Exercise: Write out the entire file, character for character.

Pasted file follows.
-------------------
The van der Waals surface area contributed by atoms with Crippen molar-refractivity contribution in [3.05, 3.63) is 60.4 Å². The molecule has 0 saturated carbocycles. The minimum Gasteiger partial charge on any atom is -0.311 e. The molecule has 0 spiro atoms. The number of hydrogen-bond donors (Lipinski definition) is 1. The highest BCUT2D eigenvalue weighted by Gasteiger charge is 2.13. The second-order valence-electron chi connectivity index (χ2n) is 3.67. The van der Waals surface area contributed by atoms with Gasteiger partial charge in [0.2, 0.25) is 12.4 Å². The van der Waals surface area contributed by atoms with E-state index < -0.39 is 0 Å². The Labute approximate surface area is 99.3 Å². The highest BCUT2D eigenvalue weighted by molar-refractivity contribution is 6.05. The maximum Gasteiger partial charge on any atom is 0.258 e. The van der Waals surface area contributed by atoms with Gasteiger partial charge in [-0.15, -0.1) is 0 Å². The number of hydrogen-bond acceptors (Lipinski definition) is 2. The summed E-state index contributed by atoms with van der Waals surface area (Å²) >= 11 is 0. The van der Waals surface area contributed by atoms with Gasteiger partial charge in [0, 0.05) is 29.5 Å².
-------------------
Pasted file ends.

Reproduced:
The van der Waals surface area contributed by atoms with Crippen molar-refractivity contribution in [3.05, 3.63) is 60.4 Å². The molecule has 0 saturated carbocycles. The minimum Gasteiger partial charge on any atom is -0.311 e. The molecule has 0 spiro atoms. The number of hydrogen-bond donors (Lipinski definition) is 1. The highest BCUT2D eigenvalue weighted by Gasteiger charge is 2.13. The second-order valence-electron chi connectivity index (χ2n) is 3.67. The van der Waals surface area contributed by atoms with Gasteiger partial charge in [0.2, 0.25) is 12.4 Å². The van der Waals surface area contributed by atoms with E-state index < -0.39 is 0 Å². The Labute approximate surface area is 99.3 Å². The highest BCUT2D eigenvalue weighted by molar-refractivity contribution is 6.05. The maximum Gasteiger partial charge on any atom is 0.258 e. The van der Waals surface area contributed by atoms with Gasteiger partial charge in [-0.15, -0.1) is 0 Å². The number of hydrogen-bond acceptors (Lipinski definition) is 2. The summed E-state index contributed by atoms with van der Waals surface area (Å²) >= 11 is 0. The van der Waals surface area contributed by atoms with Gasteiger partial charge in [0, 0.05) is 29.5 Å².